21. vivinfrance says:

    Your writing, separately and all together, is an inspiration to us. I am particularly drawn to your Kummings poem, because he was the catalyst to turning you into a poet, for which I am truly grateful.

    The crow/blackbird also reminds me of a poem which I wrote after reading my UNfavourite poetry, Ted Hughes’ Crow, and in particular, Examination at the Womb-door. These poems are full of omens of death. My poem was called Life, and if I can find it, I will put it on my blog.

    Writing about writing may or may not be self-indulgent, but it surely is cathartic and block-busting!


  22. 1sojournal says:

    Mary, I love the fact that Lucille means Light, she certainly was that in my case, showing me that everyday, ordinary things can be extrordinary if given that tone and voice of wonder and childlike awe, I find so often in her verses. She was definitely a grown female adult woman and she writes with such clarity about that reality. Sharon Olds does the same, but often, as you said, in a more mysterious manner. All things in life have an underbelly, and what I find in Olds’ verse is the willingness to enter that dance with the shadows and re-emerge not just intact, but having learned in the process. For me, that means she is brave and is blazing a trail. As I said in the poem, she separates what is spirit from what is blind obedience to the law. A rebel after my own heart.

    As far as being ‘discovered’ goes, that might take a book to respond to. I’ve done many things:submitted for publication, and been both accepted and rejected. Did some self-publishing and because I was managing a bookstore had enough contacts to throw a few book-signing parties. But, I have to admit that being discovered here on the Net, by yourself and others, being able to discover all of you in return, has been far more satisfying in many ways. Just as stage-fright inducing, but far more immediate and more open to recipricol response. At heart, I’m here for the discussion and the inspiration and I believe I’ve found the mother-lode, lol.



  23. 1sojournal says:

    Viv, thank you for that. It is wonderful to know that one is an inspiration to even one other human being. Kummings was not just a calalyst to my writing poetry however, he was also a role model for the teaching I sort of stumbled my way into. The verse, from Isaiah that I used for the title of the poem is very real to me on many levels. Dr. Kummings simply told me, in innumerable ways, “Do your own thing.” And them showed up and supported whatever efforts I made in that direction. He listened far more than he spoke, and because he did, I leaned in to hear every word.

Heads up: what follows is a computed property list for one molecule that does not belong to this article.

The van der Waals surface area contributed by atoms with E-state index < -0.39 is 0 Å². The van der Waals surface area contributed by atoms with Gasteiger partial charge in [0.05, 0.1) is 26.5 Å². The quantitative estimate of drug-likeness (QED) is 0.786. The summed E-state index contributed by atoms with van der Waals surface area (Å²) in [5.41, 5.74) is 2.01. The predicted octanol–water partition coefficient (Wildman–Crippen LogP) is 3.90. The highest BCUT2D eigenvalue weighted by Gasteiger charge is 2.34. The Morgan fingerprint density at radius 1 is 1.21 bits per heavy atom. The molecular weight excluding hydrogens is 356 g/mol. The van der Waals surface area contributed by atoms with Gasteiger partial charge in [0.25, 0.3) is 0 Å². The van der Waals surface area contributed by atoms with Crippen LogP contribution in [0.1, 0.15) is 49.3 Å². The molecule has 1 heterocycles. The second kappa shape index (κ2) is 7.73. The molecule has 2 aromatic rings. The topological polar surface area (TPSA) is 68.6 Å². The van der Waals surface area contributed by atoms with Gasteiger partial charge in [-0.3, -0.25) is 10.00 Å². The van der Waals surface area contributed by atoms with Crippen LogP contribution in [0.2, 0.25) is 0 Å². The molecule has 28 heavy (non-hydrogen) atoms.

Ah, Ted Hughes. I once wrote a poem about Sylvia Plath as a fine-tuned instrument, played by a youth come late to his lessons. A bit of personal projection? Yes. And no. The crow/blackbird, because of their blackness can be seen as the darkness most of us fear. Kummings used both to ‘invent’ Wallace Stevens. And I related myself to both…a wounded small bird wearing that slash of blood on her sleeve, and a middle-aged woman reflecting back all the colors he had given me to play with. Although I am curious (that means I will go take a look at the Hughes poems you mention), I am far more interested on what you did with that material. Please let me know if and when you post it.

    And about writing about writing as a form of self-indulgence? Selflessness has a sister called Self-righteousness and they are forever holding hands. And there is a belief that a certain level of selfishness can often be a virtue in its own right. Which only means, I’m going to go and get a dish of ice cream now, lol. Thanks for the discussion Viv, and know that you are as much of an inspiration as any I have known.



  24. Carolee says:

    this is a great tribute to all of our teachers and the poets that inspire all of us. this is what it’s about for me. keeping it going.


  25. 1sojournal says:

    OOOh YES, absolutely. And I love that you do. The prompts have been ongoing adventures, an incredible wealth of inspiration, support and encouragement. I can’t thank you enough for all of it.



  26. systematicweasel says:

    Dropping by to also say that, you’ve got a blog award!



  27. 1sojournal says:


    thank you for the award. I intend to put it up on a sidebar page, as soon as I figure out how to do just that. I haven’t even gotten to the WI prompt yet and the day is nearly half over with. I’m thinking it will have to wait ’til tomorrow.



  28. EKSwitaj says:

    “the crow
    hidden deep in the wings of a blackbird.”

    I love this image, and the idea. It’s the reverse of the usual “pretty” within the “ugly”, though I’ve always been fond of the intelligence and forceful voices of crows.


  29. 1sojournal says: